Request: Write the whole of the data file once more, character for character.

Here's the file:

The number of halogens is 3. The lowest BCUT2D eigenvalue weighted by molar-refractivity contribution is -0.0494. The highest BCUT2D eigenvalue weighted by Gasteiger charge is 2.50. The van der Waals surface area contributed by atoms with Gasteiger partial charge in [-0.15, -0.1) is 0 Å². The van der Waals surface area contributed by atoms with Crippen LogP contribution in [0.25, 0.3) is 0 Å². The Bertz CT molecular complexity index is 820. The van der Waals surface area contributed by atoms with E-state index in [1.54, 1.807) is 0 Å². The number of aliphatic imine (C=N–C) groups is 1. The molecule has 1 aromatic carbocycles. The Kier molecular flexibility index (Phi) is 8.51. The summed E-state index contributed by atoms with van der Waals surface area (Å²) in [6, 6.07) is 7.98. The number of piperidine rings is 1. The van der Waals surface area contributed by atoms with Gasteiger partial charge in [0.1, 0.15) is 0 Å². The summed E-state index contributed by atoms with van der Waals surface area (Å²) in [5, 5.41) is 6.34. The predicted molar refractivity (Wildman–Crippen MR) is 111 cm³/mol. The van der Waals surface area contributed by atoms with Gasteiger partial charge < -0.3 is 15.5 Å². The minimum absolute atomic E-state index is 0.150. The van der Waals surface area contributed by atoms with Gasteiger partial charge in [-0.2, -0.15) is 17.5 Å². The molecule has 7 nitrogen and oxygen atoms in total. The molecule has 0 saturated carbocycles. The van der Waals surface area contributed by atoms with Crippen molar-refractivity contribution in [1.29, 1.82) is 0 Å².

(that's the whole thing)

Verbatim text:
The number of halogens is 3. The lowest BCUT2D eigenvalue weighted by molar-refractivity contribution is -0.0494. The highest BCUT2D eigenvalue weighted by Gasteiger charge is 2.50. The van der Waals surface area contributed by atoms with Gasteiger partial charge in [-0.15, -0.1) is 0 Å². The van der Waals surface area contributed by atoms with Crippen LogP contribution in [0.25, 0.3) is 0 Å². The Bertz CT molecular complexity index is 820. The van der Waals surface area contributed by atoms with E-state index in [1.54, 1.807) is 0 Å². The number of aliphatic imine (C=N–C) groups is 1. The molecule has 1 aromatic carbocycles. The Kier molecular flexibility index (Phi) is 8.51. The summed E-state index contributed by atoms with van der Waals surface area (Å²) in [6, 6.07) is 7.98. The number of piperidine rings is 1. The van der Waals surface area contributed by atoms with Gasteiger partial charge in [0.1, 0.15) is 0 Å². The summed E-state index contributed by atoms with van der Waals surface area (Å²) in [5, 5.41) is 6.34. The predicted molar refractivity (Wildman–Crippen MR) is 111 cm³/mol. The van der Waals surface area contributed by atoms with Gasteiger partial charge < -0.3 is 15.5 Å². The minimum absolute atomic E-state index is 0.150. The van der Waals surface area contributed by atoms with Gasteiger partial charge in [-0.2, -0.15) is 17.5 Å². The molecule has 7 nitrogen and oxygen atoms in total. The molecule has 0 saturated carbocycles. The van der Waals surface area contributed by atoms with Crippen molar-refractivity contribution in [1.29, 1.82) is 0 Å².